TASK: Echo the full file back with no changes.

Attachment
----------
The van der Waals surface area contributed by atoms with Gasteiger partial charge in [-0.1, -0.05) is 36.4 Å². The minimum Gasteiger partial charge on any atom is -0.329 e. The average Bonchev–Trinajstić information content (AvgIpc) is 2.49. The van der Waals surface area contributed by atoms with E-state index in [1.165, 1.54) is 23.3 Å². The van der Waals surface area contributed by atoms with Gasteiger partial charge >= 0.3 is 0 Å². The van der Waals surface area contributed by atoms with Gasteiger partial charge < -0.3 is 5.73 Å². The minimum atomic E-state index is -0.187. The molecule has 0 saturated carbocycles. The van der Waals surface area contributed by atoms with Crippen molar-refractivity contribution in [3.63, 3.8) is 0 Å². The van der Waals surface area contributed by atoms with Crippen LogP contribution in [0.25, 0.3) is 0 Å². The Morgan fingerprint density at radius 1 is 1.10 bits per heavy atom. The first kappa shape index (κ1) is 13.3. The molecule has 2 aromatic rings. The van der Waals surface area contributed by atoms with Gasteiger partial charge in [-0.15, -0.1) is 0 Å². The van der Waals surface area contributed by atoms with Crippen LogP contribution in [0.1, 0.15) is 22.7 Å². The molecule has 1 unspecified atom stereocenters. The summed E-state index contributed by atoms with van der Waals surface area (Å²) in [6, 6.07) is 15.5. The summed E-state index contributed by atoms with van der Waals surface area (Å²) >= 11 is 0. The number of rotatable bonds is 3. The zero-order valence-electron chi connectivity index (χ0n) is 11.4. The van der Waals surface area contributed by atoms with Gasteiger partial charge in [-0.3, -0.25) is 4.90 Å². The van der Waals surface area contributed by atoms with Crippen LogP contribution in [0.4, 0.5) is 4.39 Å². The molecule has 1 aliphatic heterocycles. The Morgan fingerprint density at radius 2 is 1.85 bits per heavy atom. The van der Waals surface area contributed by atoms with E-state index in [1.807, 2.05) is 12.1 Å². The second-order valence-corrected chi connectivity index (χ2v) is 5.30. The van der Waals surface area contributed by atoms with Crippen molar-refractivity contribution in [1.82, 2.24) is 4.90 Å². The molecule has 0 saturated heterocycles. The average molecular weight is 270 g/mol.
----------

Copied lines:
The van der Waals surface area contributed by atoms with Gasteiger partial charge in [-0.1, -0.05) is 36.4 Å². The minimum Gasteiger partial charge on any atom is -0.329 e. The average Bonchev–Trinajstić information content (AvgIpc) is 2.49. The van der Waals surface area contributed by atoms with E-state index in [1.165, 1.54) is 23.3 Å². The van der Waals surface area contributed by atoms with Gasteiger partial charge >= 0.3 is 0 Å². The van der Waals surface area contributed by atoms with Gasteiger partial charge < -0.3 is 5.73 Å². The minimum atomic E-state index is -0.187. The molecule has 0 saturated carbocycles. The van der Waals surface area contributed by atoms with Crippen molar-refractivity contribution in [3.63, 3.8) is 0 Å². The van der Waals surface area contributed by atoms with Crippen LogP contribution in [0.25, 0.3) is 0 Å². The Morgan fingerprint density at radius 1 is 1.10 bits per heavy atom. The first kappa shape index (κ1) is 13.3. The molecule has 2 aromatic rings. The van der Waals surface area contributed by atoms with Gasteiger partial charge in [-0.15, -0.1) is 0 Å². The van der Waals surface area contributed by atoms with Crippen LogP contribution in [0.1, 0.15) is 22.7 Å². The molecule has 1 unspecified atom stereocenters. The summed E-state index contributed by atoms with van der Waals surface area (Å²) in [6, 6.07) is 15.5. The summed E-state index contributed by atoms with van der Waals surface area (Å²) >= 11 is 0. The number of rotatable bonds is 3. The zero-order valence-electron chi connectivity index (χ0n) is 11.4. The van der Waals surface area contributed by atoms with Gasteiger partial charge in [-0.3, -0.25) is 4.90 Å². The van der Waals surface area contributed by atoms with Crippen LogP contribution in [0.4, 0.5) is 4.39 Å². The molecule has 1 aliphatic heterocycles. The Morgan fingerprint density at radius 2 is 1.85 bits per heavy atom. The van der Waals surface area contributed by atoms with E-state index in [1.807, 2.05) is 12.1 Å². The second-order valence-corrected chi connectivity index (χ2v) is 5.30. The van der Waals surface area contributed by atoms with Crippen molar-refractivity contribution in [1.82, 2.24) is 4.90 Å². The molecule has 0 saturated heterocycles. The average molecular weight is 270 g/mol.